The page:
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Lori Designs

Interesting article! Hallways are definitely underrated and these were great tips. Nice job!

   
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kculbers

Lovely grand hallways!! Great article. I have a small entry hallway that showcases my new oak staircase. At the end of the hallway I have a framed print of roses by my favorite artist: Paul de Longpre. I have many of his framed prints scattered around my home.

   
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Lois Winstock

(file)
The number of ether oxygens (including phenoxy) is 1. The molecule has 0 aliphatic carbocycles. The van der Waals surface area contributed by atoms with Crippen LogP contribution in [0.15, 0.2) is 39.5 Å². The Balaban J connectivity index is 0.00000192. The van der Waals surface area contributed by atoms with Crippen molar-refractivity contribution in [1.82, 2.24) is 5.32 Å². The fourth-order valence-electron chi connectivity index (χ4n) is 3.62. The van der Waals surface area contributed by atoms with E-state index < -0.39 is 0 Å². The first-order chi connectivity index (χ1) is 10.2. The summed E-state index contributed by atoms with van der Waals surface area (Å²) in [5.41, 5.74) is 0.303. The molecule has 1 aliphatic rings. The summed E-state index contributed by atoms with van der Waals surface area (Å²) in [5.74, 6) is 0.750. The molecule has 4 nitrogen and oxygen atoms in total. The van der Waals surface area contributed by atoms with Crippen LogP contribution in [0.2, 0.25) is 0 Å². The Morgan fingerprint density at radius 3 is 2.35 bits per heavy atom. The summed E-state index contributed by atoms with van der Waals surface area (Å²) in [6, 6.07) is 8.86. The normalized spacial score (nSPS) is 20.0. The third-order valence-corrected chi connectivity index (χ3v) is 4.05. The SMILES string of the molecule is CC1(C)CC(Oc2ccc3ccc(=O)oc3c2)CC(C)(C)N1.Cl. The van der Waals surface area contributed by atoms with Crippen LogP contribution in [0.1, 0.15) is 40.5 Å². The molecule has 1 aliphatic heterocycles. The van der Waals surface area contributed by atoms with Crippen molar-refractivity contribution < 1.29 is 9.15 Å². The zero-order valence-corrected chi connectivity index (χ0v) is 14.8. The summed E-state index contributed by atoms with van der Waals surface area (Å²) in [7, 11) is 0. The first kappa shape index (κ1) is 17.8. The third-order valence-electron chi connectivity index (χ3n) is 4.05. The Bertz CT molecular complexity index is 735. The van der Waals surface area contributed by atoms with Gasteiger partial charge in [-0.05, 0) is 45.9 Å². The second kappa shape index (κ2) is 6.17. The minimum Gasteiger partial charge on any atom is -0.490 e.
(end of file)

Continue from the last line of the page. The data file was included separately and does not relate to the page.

Our 1911 detached Edwardian city house had narrow halls and a miniscule entrance. Two of the benefits of having torn it down were having wider halls and a generous foyer in our new, custom build. I love Persian rugs - all of my rooms have them, even the kitchen - because they are beautiful, tough, and never cease to fascinate. I’m still looking for hall runners, though. They are an excellent foundation for my transitional/traditional esthetic. Because our house has under-floor hot water radiant heat, our floors are engineered birch, and the rugs that lie on them, wool or cotton. The staircase treads are not heated, of course. We installed a high quality custom polyester runner that defies cat nails. In my foyer, I had a matte, green slate tile installed as a “rug” insert framed by the wood covering all my floors. Slate is a surface that somehow invites people to walk on it. Hence, guests no longer congregate in a 3’ tiled square space, as they did in our old house, but, instead, spread out along the full length and width of the slate, and where I have positioned a table and chairs (the closest chair to the front door in the old house was at its opposite end). My staircase spans 4 stories (we have an elevator), with white risers and pickets, and stained treads and banister. While our wood floors and risers have a matte finish, our banister has a satin finish - smoother under the hand. The pickets of my staircase resemble pool cues, hence their name. Stair fabricators prefer the more colonial-type pickets because they are much easier to install, but mine are far simpler and decidedly transitional. Thankfully, our staircase was wide enough to allow for the continuation of the hall wainscoting. Steps lights were problematic; installed in both the white baseboards (on the landings) and the pale taupe stringers (up the stairs), the typically unobtrusive step light wouldn’t work. Neither white nor ivory would, either. I decided to make them a style statement, so used round steplights with oil-rubbed bronze bezels to match my door and window hardware. I put a sconce on every landing. I’m thinking of installing 4” LED swivel eyeballs on the hall ceilings at the side of the open stairwell to cast light on paintings we intend to hang there. Finally, we had a 5’x7’ leaded glass lens made and installed in our stairwell. It provides amazing light. This lens diffuses what would otherwise be glaring sunlight, while the crystals inserted in the pattern provides a multitude of prisms over all 4 floors. A lighting strip installed above the lens, but within the dome of the skylight, allows us to illuminate the skylight at night. It’s a nice touch.

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